Since the iPhone X lacks a Home button to press twice for the app switcher, you’ll need to switch apps in a new way. To bring up the app switcher, swipe up from the bottom of the screen to about halfway, and then pause until the app thumbnails appear. Then you can scroll through your launched apps by swiping horizontally and switch to an app by tapping its thumbnail. While in the app switcher, you can also force-quit a frozen app: press a thumbnail to get a red minus button and tap that button. Alternatively, you can skip the app switcher entirely. Instead, swipe right on the very bottom of the screen to switch to the previous app—swiping left switches to the next app.
Although macOS 10.13 High Sierra was light on new features, it did bring one welcome addition to Safari—site-specific settings. Imagine that you regularly visit a blog that you prefer to read using Safari’s Reader view. Rather than invoke it each time you visit, you can now set Safari to use Reader automatically on that site. Similarly, if there’s a site whose text is too small, Safari can remember your page zoom setting for that site. Neat, eh?
Here’s how to make the most of Safari’s site-specific settings. First, load a site whose settings you’d like to customize. Then, choose Safari > Preferences and click Websites in the toolbar. You see a list of general settings in the sidebar at the left, followed by any plug-ins you’ve installed. For each setting or plug-in, you can set what happens when you visit the site you just loaded—or, if you have a bunch of sites open in different tabs, you can customize the behavior for any open site. Here are your options.
Reader view displays an article as a single page that’s formatted for easy reading, without ads, navigation, or other distractions. It’s such a significant change that it’s off by default—you enable it by clicking the Reader button to the left of the URL in the address bar. To turn it on for all of a site’s articles, in Safari’s Websites preferences, select Reader and choose On from the pop-up menu next to the site name.
Another way of seeing fewer Web ads is to install a Safari content blocker. Choose Safari > Safari Extensions to open Safari’s Extension Gallery, and then scroll down slightly to find the page’s Search field, where you can search for blocker. There are lots—look for one like Adguard AdBlocker that supports Safari’s content blocking API. Once you’ve installed one, select Content Blockers in the Websites preferences. By default, Safari blocks ads on all sites, so choose Off from the pop-up menus for sites whose ad content you want to see.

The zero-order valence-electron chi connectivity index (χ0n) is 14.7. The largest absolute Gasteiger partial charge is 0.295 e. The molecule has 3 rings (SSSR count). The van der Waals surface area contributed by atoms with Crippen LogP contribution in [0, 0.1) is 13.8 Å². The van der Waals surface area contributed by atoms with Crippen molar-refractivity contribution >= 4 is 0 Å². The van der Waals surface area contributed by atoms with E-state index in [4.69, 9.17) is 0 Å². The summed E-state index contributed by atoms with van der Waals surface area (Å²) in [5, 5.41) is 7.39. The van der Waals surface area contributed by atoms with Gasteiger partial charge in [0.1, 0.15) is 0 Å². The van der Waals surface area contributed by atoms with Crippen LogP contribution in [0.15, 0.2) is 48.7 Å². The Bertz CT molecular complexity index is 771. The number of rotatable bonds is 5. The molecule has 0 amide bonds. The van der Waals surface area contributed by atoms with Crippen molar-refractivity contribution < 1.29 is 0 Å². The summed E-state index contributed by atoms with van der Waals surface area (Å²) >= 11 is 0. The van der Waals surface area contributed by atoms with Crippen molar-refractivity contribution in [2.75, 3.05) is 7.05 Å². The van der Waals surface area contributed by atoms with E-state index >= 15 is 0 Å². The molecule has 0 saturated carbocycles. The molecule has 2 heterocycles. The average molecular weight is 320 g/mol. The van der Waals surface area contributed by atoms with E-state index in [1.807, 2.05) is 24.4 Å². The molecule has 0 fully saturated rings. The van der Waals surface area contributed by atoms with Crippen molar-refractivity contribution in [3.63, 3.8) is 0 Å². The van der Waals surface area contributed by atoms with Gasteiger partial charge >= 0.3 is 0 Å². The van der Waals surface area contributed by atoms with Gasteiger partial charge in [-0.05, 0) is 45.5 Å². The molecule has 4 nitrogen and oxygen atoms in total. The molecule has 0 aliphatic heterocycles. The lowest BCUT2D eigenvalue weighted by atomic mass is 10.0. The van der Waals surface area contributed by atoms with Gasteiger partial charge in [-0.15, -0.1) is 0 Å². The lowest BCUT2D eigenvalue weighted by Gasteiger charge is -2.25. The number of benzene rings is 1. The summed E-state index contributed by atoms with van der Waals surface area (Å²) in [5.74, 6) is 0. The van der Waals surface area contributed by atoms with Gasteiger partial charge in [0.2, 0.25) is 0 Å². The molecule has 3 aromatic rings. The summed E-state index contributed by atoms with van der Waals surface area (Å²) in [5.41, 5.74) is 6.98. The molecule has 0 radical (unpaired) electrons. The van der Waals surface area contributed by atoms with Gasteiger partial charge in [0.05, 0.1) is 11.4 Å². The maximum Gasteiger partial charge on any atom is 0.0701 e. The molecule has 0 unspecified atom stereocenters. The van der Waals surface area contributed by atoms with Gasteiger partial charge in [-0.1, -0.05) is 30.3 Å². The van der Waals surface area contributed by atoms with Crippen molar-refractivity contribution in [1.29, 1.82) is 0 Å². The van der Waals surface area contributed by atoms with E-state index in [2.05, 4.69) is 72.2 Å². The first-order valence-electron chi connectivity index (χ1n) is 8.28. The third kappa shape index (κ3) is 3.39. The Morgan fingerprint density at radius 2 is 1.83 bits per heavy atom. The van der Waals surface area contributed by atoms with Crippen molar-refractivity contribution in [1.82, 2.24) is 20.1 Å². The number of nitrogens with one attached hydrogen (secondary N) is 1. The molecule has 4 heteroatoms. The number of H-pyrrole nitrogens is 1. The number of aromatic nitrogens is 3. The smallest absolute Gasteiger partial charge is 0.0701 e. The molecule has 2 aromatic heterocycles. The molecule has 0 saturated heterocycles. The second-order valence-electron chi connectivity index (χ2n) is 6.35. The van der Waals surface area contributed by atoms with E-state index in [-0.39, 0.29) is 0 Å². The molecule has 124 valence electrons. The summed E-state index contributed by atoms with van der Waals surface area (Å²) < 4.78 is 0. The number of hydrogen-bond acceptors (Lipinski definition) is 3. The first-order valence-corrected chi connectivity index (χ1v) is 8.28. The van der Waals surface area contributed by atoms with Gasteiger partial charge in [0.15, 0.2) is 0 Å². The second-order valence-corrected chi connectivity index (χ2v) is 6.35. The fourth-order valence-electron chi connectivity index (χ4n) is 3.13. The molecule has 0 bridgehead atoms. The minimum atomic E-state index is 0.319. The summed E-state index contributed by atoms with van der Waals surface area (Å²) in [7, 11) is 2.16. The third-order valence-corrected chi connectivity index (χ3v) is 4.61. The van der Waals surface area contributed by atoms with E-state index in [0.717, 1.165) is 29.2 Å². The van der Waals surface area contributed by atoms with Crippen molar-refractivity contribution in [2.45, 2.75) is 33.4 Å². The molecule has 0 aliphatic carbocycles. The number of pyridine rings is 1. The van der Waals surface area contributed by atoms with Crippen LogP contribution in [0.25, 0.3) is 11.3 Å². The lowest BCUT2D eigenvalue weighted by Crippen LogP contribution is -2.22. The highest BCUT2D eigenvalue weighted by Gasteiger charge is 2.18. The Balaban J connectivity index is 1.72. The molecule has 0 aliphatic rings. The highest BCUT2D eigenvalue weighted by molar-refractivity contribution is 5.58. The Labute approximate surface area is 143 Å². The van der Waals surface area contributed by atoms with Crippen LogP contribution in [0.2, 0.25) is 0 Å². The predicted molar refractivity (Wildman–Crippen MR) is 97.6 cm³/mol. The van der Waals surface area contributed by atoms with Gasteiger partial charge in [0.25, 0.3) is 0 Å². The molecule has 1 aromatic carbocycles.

Little is more annoying than sites that play a video when a page loads, distracting you from the text you want to read. Even worse are those sites—Macworld, we’re looking at you—that auto-play videos that aren’t even related to the page. Safari squelches auto-playing videos by default, but for sites like YouTube, you might want to allow videos to play. You can also choose to stop only videos that have sound.
It’s easy to hit Command-Plus to zoom in on a page, increasing the text and graphics proportionally, but who wants to do that every time you visit a page sporting barely readable words? With the Page Zoom setting, Safari will use your preferred zoom every time you visit a particular site. In fact, you don’t have to do anything other than set a zoom level with Command-Plus when you’re viewing a site because Safari remembers it automatically, as you can see in the Configured Websites section for Page Zoom. To tweak it manually, choose a zoom level from the site’s pop-up menu.
Camera & Microphone
Apart from Web conferencing services, you’re unlikely to run across many sites that want to access your Mac’s camera and microphone. That’s why the Camera and Microphone settings default to asking you whenever a site wants permission to record you. If you find it irritating to be asked constantly by a site you use often, choose Allow from the pop-up menu for that site. And if a site asks repeatedly but you never want to allow it, choose Deny to stop the prompts.
Most Web sites that ask for your location want to determine how close you are to particular stores. If that’s information you’re interested in sharing, let them see where you are, by all means. And if you’re using a mapping service that wants your location, it’s entirely reasonable to set its pop-up menu to Allow. But if a site keeps asking and it feels creepy, set it to Deny.
Are there sites whose new posts you’d like to know about right away? If they support Web notifications and you give them permission, they can post push notifications that appear on-screen and in Notification Center, just your other notifications.